30 October 2021
Price discrimination is a pricing strategy where identical products or services are sold to different market segments at different prices.
Common examples of price discrimination are...
- Offering different pricing for a seat in a cinema based on age (Children, Adults, and Seniors).
- In public transport: ticket prices are frequently priced differently for commuters, students, seniors, and time of day or day of week.
- Software vendors often have different rates for business, home users, government, and education.
- Self-employed house cleaners will often adjust their hourly rates depending on their perception of the customer's capacity to pay, charging people in wealthy suburbs higher rates than others. Trades people often adopt the same pricing strategy.
- In Australia, under the National Disability Insurance Scheme, some providers of allied health or medical services (for example physiotherapists) charge a higher price for NDIS funded customers than normal consumers (because "the government is paying").
- Price checks on the same basket of goods often reveals that pricing within the same supermarket chain varies from suburb to suburb. This is explained by the chains as simply the store manager exercising discretion in response to competition or clearing slow moving stock, however it is suspected that prices are set in response to the willingness of consumers to pay. Some socioeconomic groups are more price sensitive than others.
Three degrees of price discrimination
Various references talk about three types of price discrimination...
- First degree: the price is customised to EVERY customer i.e. no two customers pay the same price for exactly the same product. This is seen where each sale is negotiated and the sales person is balancing the probability of achieving each sale with maximising the profitability of each sale. This occurs in Yield Management particularly the sale of airline tickets where a computer algorithm determines the price offered based on a range of factors, but this is more properly called Yield Pricing because there is a maximum number of seats available on each flight.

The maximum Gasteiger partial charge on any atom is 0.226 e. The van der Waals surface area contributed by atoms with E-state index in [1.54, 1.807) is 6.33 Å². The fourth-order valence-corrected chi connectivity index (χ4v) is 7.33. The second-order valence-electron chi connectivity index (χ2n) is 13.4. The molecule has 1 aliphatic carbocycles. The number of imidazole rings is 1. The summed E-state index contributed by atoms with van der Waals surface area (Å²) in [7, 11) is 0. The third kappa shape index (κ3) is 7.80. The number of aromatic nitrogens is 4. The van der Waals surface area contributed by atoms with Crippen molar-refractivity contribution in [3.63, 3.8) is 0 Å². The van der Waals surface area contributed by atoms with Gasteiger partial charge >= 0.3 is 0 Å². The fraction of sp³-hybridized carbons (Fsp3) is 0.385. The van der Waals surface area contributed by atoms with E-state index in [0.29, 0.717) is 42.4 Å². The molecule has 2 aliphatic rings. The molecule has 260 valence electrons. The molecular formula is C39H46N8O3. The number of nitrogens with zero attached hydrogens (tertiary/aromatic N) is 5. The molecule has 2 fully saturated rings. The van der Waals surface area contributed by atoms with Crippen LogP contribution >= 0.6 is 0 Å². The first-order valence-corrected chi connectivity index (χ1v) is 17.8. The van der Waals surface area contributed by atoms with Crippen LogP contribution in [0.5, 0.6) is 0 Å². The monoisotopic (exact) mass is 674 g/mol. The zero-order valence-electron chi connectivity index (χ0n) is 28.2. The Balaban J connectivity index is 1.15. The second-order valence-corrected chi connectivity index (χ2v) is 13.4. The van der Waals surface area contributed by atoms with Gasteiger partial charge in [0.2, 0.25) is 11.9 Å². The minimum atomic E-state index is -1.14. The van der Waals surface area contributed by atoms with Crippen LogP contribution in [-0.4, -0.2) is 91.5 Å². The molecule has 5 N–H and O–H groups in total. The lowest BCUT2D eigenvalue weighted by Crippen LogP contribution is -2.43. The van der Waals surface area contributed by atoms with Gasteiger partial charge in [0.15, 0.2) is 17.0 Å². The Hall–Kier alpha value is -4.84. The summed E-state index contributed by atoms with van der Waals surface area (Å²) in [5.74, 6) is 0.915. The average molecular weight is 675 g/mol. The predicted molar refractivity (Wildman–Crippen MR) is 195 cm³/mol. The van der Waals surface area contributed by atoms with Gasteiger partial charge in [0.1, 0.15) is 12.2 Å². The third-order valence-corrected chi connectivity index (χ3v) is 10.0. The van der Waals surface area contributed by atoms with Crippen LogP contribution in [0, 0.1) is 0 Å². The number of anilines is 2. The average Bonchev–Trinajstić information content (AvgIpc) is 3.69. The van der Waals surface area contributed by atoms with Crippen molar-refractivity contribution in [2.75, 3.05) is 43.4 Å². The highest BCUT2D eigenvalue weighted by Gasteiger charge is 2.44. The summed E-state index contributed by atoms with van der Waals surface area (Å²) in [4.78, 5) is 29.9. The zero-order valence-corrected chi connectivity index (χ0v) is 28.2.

- Second degree: The price varies with some other factor such as sales volume (price volume breaks), delivery deadline etc. In other words a more favorable (lower) unit price is offered to customers if they meet certain criteria. In second degree discriminatory pricing all buyers are offered the same price structure.
- Third degree pricing: Different pricing is offered to different customer segments. This is most often seen in public transport or public performances (theatre or cinema) where different ticket pricing is offered to children, adults, families, pensioners etc.
Price discrimination works best if...
- The seller gains from adopting the strategy. Normally, it aids in maximizing sales yield; capacity is sold first to those who are prepared to pay higher, and then offered to those who can't pay the higher price next.
- The buyers do not communicate with each other and have no opportunity to compare the prices they are paying for the same product or service from the same vendor.
- There is little opportunity for one customer segment profiting by reselling the product at a profit to another customer segment thus becoming a competitor.
The disadvantages of price discrimination are...
- The damage to brand reputation when one customer discovers another customer being charged less for exactly the same product or service.
- The additional administrative workload that may be required to ensure customers are honest about their personal criteria that qualifies them for the lower price.
- Losing market share through inadequately communicating to customer segments they qualify for a lower price tier.
Other pricing strategies:
Pricing strategy overview: